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If you have any questions on recommendations here is the place to ask it...there seems to be a lot of the same stuff asked on the board so lets try and keep it on here so its easy to find and people don't repeate already answered questions.
I'm about to start with my application process. I already have 2 recommenders at work. I intend to apply to several schools. My question is that do I ask my recommenders to write separate letters for each school, or will using the same letter work for all schools? Also, what materials should I provide them about the schools and myself to help them write a thorough letter. Please advise
Most applications are online now so you actually will enter their emails into a block and a link will be sent to them and they will then fill it out online. Most schools do have PDF versions of them available. Schools do ask basically the same things but there are slight differences. Provide them with pdfs from the schools you are applying and let them know that its going to be done online.
If I've got a successful alum that's willing to write something on my behalf, what is the correct way to do this? It's not someone I work with, but someone I know personally who's willing to help if at all possible.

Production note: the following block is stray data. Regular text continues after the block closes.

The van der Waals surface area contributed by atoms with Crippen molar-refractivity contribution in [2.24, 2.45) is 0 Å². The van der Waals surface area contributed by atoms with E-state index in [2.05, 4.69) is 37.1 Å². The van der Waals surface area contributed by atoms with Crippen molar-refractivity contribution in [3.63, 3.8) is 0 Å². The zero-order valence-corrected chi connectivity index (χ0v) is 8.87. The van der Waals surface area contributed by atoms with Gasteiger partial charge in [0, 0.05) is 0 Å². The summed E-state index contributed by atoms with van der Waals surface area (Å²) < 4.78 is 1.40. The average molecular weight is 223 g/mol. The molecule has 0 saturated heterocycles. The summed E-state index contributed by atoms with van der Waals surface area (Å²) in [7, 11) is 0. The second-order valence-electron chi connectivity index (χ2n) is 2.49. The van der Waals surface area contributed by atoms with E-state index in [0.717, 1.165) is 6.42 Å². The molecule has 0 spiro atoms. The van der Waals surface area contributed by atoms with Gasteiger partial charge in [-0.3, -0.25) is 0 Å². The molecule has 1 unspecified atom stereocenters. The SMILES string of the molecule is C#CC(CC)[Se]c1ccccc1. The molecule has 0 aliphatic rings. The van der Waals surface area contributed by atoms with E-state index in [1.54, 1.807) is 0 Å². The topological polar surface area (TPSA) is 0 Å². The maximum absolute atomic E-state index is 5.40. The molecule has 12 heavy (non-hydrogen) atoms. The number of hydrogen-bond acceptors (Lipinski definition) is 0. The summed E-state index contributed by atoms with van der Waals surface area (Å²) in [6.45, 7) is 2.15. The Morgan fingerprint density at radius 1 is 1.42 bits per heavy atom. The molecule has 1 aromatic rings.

I wouldn't get a recommendation, a letter of support will work but unless they worked with you at a job or in a volunteer setting they aren't going to speak to your abilities but more on you as a person.
How exactly do schools verify the recs? At first I thought they just use Kroll and Kroll ask the recommender if he is the one who wrote the rec, and that's it.
But then I took a closer look at the rec forms and some of them say the school "might contact the recommender for CLARIFICATION". now to me that sounds like they'll actually have a conversation and can ask a number of questions.
Now this is getting me paranoid, because well, my boss ain't the person of highest integrity. A bit shady in the way he treats people, for example he promised many thing such as promotions, more challenges, bigger role etc which he has NOT fulfilled. Also he's the jealous type with an inferiority complex (he has much crappier pedigree than me). He knows as soon as I go off to a good bschool, i'll be 100 times more successful than him. Throughout my years with the company, he has talked about my pedigree with a hint of sarcasm.
Now, I've done very well at work, and treated everyone with respect, and my boss says he will write a good rec and will show me. So if I see it, I would know the rec itself is positive. I am just worried that if adcom actually calls, he might say something different from what he writes.
Of course I can ask a coworker or someone to write it, but still, he's my direct supervisor it would make sense for him to write it.